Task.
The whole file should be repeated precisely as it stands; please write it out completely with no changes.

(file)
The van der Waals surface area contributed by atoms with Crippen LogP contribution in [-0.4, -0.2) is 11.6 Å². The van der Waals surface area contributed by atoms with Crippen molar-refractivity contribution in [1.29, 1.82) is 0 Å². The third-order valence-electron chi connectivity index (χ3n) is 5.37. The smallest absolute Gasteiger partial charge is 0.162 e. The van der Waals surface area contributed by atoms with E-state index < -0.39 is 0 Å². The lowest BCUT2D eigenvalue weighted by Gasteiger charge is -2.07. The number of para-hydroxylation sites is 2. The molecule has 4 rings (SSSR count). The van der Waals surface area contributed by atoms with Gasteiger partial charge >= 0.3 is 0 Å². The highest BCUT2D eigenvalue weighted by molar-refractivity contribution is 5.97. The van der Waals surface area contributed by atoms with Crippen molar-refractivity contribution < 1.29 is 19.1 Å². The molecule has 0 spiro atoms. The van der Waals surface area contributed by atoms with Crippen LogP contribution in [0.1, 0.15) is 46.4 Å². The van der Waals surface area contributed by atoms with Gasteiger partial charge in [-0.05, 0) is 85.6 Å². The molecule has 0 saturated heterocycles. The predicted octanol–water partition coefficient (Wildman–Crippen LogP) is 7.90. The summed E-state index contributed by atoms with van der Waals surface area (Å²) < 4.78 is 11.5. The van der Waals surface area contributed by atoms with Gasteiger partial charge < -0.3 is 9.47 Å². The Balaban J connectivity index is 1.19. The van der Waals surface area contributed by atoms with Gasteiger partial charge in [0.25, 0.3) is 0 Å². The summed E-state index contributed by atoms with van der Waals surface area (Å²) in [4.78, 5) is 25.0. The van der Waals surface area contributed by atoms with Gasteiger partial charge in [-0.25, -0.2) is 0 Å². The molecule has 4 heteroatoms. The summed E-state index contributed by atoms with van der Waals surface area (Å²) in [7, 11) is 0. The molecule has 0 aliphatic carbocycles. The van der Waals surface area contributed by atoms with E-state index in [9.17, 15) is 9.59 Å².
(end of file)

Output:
The van der Waals surface area contributed by atoms with Crippen LogP contribution in [-0.4, -0.2) is 11.6 Å². The van der Waals surface area contributed by atoms with Crippen molar-refractivity contribution in [1.29, 1.82) is 0 Å². The third-order valence-electron chi connectivity index (χ3n) is 5.37. The smallest absolute Gasteiger partial charge is 0.162 e. The van der Waals surface area contributed by atoms with E-state index < -0.39 is 0 Å². The lowest BCUT2D eigenvalue weighted by Gasteiger charge is -2.07. The number of para-hydroxylation sites is 2. The molecule has 4 rings (SSSR count). The van der Waals surface area contributed by atoms with Gasteiger partial charge >= 0.3 is 0 Å². The highest BCUT2D eigenvalue weighted by molar-refractivity contribution is 5.97. The van der Waals surface area contributed by atoms with Crippen molar-refractivity contribution < 1.29 is 19.1 Å². The molecule has 0 spiro atoms. The van der Waals surface area contributed by atoms with Crippen LogP contribution in [0.1, 0.15) is 46.4 Å². The van der Waals surface area contributed by atoms with Gasteiger partial charge in [-0.05, 0) is 85.6 Å². The molecule has 0 saturated heterocycles. The predicted octanol–water partition coefficient (Wildman–Crippen LogP) is 7.90. The summed E-state index contributed by atoms with van der Waals surface area (Å²) < 4.78 is 11.5. The van der Waals surface area contributed by atoms with Gasteiger partial charge < -0.3 is 9.47 Å². The Balaban J connectivity index is 1.19. The van der Waals surface area contributed by atoms with Gasteiger partial charge in [0.25, 0.3) is 0 Å². The summed E-state index contributed by atoms with van der Waals surface area (Å²) in [4.78, 5) is 25.0. The van der Waals surface area contributed by atoms with Gasteiger partial charge in [-0.25, -0.2) is 0 Å². The molecule has 4 heteroatoms. The summed E-state index contributed by atoms with van der Waals surface area (Å²) in [7, 11) is 0. The molecule has 0 aliphatic carbocycles. The van der Waals surface area contributed by atoms with E-state index in [9.17, 15) is 9.59 Å².